NEW DELHI :
The Andhra Pradesh government’s plan to cancel clean energy contracts signed under the previous government has rattled foreign investors, including sovereign wealth funds and pension funds, said investors, analysts, and chief executives.
The issue, which threatens to derail India’s clean energy run, is being discussed at the top levels of the National Democratic Alliance (NDA) government to ensure quick resolution. Andhra Pradesh has around 7,700 mega watt (MW) of solar and wind projects.
This comes against the backdrop of India’s green energy sector being one of the largest recipients of foreign direct investment (FDI) and the country requiring $30 billion of clean energy investments over the next decade to run the world’s largest green energy programme.
Some of the largest overseas investors in India’s green economy include Canada Pension Plan Investment Board (CPPIB), Caisse de dépôt et placement du Québec (CDPQ), Singapore’s GIC Holdings Pte Ltd, Abu Dhabi Investment Authority (ADIA), the UK government’s CDC Group, French energy firm Engie SA, and Japan’s JERA Co. Masdar-owned by Abu Dhabi government’s sovereign wealth fund Mubadala Investment Company is also scouting for opportunities here.
“This is disastrous. It will have an impact on the ongoing deals in the renewable energy space. Which investor would want to put money when there is no sanctity of contracts?" asked the chief executive of a New Delhi-based company that has set up projects in the state, requesting anonymity.
The Union government is pulling out all stops to impress upon the Y.S. Jagan Mohan Reddy-led government to not cancel the previous government’s decision to ink power purchase agreements (PPAs) for the projects in the so-called “in-pipeline", as it would have a wide-ranging impact on foreign investments.
“Reopening and renegotiation of contracts may impact the enthusiasm of investors about India," said Debasish Mishra, partner at Deloitte India.
“Renewable energy has been one segment that has been led by private sector, with significant equity coming from foreign private equity, sovereign and pension funds," said Mishra.
The Andhra Pradesh government has set up a cabinet sub-committee to “identify the person/persons/institutions responsible for prima facie mala fide decisions and actions, and recommend appropriate action."
One of the terms of reference of the panel that has spread uncertainty in the India clean energy space is to “review all investments in the power sector and infrastructure projects approved and PPAs executed during this period and recommend appropriate action in case of omissions, commissions, mala fide actions, loss of valuable public resources."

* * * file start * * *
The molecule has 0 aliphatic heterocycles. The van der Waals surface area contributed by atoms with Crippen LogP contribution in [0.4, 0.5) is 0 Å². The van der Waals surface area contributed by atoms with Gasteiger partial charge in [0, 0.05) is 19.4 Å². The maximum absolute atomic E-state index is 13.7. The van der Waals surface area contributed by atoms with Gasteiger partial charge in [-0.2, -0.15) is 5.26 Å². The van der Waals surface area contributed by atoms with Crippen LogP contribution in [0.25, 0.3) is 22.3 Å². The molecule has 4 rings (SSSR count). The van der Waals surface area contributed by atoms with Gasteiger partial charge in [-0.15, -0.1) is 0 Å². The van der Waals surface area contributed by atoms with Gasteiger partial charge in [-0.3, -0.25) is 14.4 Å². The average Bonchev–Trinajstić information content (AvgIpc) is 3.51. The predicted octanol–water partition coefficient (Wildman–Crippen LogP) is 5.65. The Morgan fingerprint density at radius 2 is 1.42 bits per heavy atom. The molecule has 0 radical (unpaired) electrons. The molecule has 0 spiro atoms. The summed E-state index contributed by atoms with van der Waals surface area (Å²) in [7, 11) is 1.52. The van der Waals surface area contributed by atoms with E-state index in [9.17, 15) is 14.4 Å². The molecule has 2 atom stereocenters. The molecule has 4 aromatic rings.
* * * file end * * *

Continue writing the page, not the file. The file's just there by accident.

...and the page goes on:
“If there is corruption, establish it. How can you en masse revisit PPAs? The decision can be challenged in a court of law," said a senior Union government official, requesting anonymity.
The Andhra Pradesh government went ahead with its plans despite the Union government’s earlier efforts, including a 6 June communication from new and renewable energy secretary Anand Kumar to state chief secretary L.V. Subramanyam to dissuade the state from doing so. “We will examine the contracts," said a state government official, requesting anonymity.
Queries emailed to CDPQ, GIC, ADIA, CDC Group, Engie SA, and JERA over the weekend remained unanswered. A CPPIB spokesperson did not comment.
Foreign investors have put around $1.02 billion equity investment in renewable energy projects in the current financial year till date, according to data compiled by consulting firm Bridge to India.
These investments have been growing and is spread across sectors such as solar power generation (roof-top and grid connected), wind power generation firms, and electric vehicles, with the electricity storage projects gaining traction now. International equity investment in India’s clean energy sector was $283 million in 2016, $532 million in 2017, and $1.02 billion in 2018. This excludes all offshore debt funding and investments made by foreign developers in their Indian subsidiaries.
“If the case ends up going through litigation, we fully expect a decision in favour of project owners. All projects have been sanctioned by state government agencies and approved by the state regulator under standard processes consistent across the country. There is no likelihood of success for the state government’s case unless it can prove some wrongdoing in project allocation and/or determination of tariffs," added Vinay Rustagi, managing director at Bridge to India.
Globally, India is ranked fourth and fifth respectively in installed capacities for wind and solar power. With competitive solar bids and India’s wind energy sector having transitioned from a feed-in tariff regime, which ensures a fixed price for wind power producers, to tariff-based competitive auctions, obtaining finance at the lowest cost has become key.
“The real risk for investors therefore, apart from having to fight an expensive legal process, is how to navigate the investment anxiety caused by this process in the short-term. International investors, in particular, would be nervous and funding discussions are likely to get stalled. Domestic investors and banks are also bound to go slow," said Rustagi. “The risk of delayed payments and curtailment, however, is real and growing, and would continue to test investors," he said.